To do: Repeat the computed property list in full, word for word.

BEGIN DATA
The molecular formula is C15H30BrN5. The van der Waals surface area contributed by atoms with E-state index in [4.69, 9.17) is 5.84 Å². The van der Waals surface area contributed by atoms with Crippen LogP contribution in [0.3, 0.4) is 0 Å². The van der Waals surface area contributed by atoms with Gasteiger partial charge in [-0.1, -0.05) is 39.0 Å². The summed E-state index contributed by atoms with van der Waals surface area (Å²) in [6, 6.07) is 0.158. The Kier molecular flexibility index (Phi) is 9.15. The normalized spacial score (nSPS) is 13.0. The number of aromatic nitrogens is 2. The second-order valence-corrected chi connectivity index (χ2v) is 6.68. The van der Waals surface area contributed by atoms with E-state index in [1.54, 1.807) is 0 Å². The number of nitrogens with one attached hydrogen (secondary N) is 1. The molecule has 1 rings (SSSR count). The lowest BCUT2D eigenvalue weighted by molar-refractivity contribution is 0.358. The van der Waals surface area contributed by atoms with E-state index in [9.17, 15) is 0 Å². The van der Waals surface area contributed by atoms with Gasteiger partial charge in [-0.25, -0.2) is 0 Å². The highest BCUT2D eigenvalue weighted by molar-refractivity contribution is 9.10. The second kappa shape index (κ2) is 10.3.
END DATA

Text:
The molecular formula is C15H30BrN5. The van der Waals surface area contributed by atoms with E-state index in [4.69, 9.17) is 5.84 Å². The van der Waals surface area contributed by atoms with Crippen LogP contribution in [0.3, 0.4) is 0 Å². The van der Waals surface area contributed by atoms with Gasteiger partial charge in [-0.1, -0.05) is 39.0 Å². The summed E-state index contributed by atoms with van der Waals surface area (Å²) in [6, 6.07) is 0.158. The Kier molecular flexibility index (Phi) is 9.15. The normalized spacial score (nSPS) is 13.0. The number of aromatic nitrogens is 2. The second-order valence-corrected chi connectivity index (χ2v) is 6.68. The van der Waals surface area contributed by atoms with E-state index in [1.54, 1.807) is 0 Å². The number of nitrogens with one attached hydrogen (secondary N) is 1. The molecule has 1 rings (SSSR count). The lowest BCUT2D eigenvalue weighted by molar-refractivity contribution is 0.358. The van der Waals surface area contributed by atoms with E-state index in [9.17, 15) is 0 Å². The van der Waals surface area contributed by atoms with Gasteiger partial charge in [-0.25, -0.2) is 0 Å². The highest BCUT2D eigenvalue weighted by molar-refractivity contribution is 9.10. The second kappa shape index (κ2) is 10.3.